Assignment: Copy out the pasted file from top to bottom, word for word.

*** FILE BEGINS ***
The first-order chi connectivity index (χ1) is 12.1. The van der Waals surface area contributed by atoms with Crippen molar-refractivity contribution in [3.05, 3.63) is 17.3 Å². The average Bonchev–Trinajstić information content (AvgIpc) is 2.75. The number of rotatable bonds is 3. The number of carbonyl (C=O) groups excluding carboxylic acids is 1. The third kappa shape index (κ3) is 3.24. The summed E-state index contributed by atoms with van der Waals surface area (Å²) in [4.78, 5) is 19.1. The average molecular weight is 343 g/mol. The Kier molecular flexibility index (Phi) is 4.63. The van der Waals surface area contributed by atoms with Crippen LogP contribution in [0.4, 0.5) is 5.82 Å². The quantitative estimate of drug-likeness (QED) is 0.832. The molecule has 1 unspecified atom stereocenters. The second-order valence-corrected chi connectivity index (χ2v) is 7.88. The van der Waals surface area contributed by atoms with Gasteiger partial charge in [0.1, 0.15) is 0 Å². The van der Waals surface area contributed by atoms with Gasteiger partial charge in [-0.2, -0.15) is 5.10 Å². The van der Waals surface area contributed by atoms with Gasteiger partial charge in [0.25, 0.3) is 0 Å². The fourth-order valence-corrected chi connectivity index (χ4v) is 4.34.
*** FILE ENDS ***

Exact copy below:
The first-order chi connectivity index (χ1) is 12.1. The van der Waals surface area contributed by atoms with Crippen molar-refractivity contribution in [3.05, 3.63) is 17.3 Å². The average Bonchev–Trinajstić information content (AvgIpc) is 2.75. The number of rotatable bonds is 3. The number of carbonyl (C=O) groups excluding carboxylic acids is 1. The third kappa shape index (κ3) is 3.24. The summed E-state index contributed by atoms with van der Waals surface area (Å²) in [4.78, 5) is 19.1. The average molecular weight is 343 g/mol. The Kier molecular flexibility index (Phi) is 4.63. The van der Waals surface area contributed by atoms with Crippen LogP contribution in [0.4, 0.5) is 5.82 Å². The quantitative estimate of drug-likeness (QED) is 0.832. The molecule has 1 unspecified atom stereocenters. The second-order valence-corrected chi connectivity index (χ2v) is 7.88. The van der Waals surface area contributed by atoms with Gasteiger partial charge in [0.1, 0.15) is 0 Å². The van der Waals surface area contributed by atoms with Gasteiger partial charge in [-0.2, -0.15) is 5.10 Å². The van der Waals surface area contributed by atoms with Gasteiger partial charge in [0.25, 0.3) is 0 Å². The fourth-order valence-corrected chi connectivity index (χ4v) is 4.34.